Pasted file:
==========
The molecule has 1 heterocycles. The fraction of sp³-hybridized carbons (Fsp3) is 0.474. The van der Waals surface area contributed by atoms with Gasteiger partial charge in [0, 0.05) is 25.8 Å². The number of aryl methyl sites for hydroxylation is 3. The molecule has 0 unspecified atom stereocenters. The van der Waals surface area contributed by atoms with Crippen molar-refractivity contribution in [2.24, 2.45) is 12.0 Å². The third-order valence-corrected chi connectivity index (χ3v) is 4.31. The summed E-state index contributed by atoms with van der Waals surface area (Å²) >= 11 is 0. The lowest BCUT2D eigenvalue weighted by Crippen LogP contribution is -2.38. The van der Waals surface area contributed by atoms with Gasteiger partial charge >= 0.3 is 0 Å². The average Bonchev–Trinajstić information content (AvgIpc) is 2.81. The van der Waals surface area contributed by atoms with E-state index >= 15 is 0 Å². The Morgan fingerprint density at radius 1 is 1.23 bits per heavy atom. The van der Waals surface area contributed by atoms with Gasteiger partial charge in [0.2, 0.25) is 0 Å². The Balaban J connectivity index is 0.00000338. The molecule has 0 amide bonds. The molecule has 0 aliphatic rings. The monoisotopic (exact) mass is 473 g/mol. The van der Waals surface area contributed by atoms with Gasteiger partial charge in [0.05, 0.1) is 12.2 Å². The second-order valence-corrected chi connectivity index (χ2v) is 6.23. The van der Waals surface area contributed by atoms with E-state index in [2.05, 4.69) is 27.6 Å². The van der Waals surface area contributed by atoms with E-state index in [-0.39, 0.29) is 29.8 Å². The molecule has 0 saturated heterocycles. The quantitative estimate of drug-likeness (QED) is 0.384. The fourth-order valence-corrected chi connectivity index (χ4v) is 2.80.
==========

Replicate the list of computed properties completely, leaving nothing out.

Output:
The molecule has 1 heterocycles. The fraction of sp³-hybridized carbons (Fsp3) is 0.474. The van der Waals surface area contributed by atoms with Gasteiger partial charge in [0, 0.05) is 25.8 Å². The number of aryl methyl sites for hydroxylation is 3. The molecule has 0 unspecified atom stereocenters. The van der Waals surface area contributed by atoms with Crippen molar-refractivity contribution in [2.24, 2.45) is 12.0 Å². The third-order valence-corrected chi connectivity index (χ3v) is 4.31. The summed E-state index contributed by atoms with van der Waals surface area (Å²) >= 11 is 0. The lowest BCUT2D eigenvalue weighted by Crippen LogP contribution is -2.38. The van der Waals surface area contributed by atoms with Gasteiger partial charge >= 0.3 is 0 Å². The average Bonchev–Trinajstić information content (AvgIpc) is 2.81. The van der Waals surface area contributed by atoms with E-state index >= 15 is 0 Å². The Morgan fingerprint density at radius 1 is 1.23 bits per heavy atom. The van der Waals surface area contributed by atoms with Gasteiger partial charge in [0.2, 0.25) is 0 Å². The Balaban J connectivity index is 0.00000338. The molecule has 0 amide bonds. The molecule has 0 aliphatic rings. The monoisotopic (exact) mass is 473 g/mol. The van der Waals surface area contributed by atoms with Gasteiger partial charge in [0.05, 0.1) is 12.2 Å². The second-order valence-corrected chi connectivity index (χ2v) is 6.23. The van der Waals surface area contributed by atoms with E-state index in [2.05, 4.69) is 27.6 Å². The van der Waals surface area contributed by atoms with E-state index in [-0.39, 0.29) is 29.8 Å². The molecule has 0 saturated heterocycles. The quantitative estimate of drug-likeness (QED) is 0.384. The fourth-order valence-corrected chi connectivity index (χ4v) is 2.80.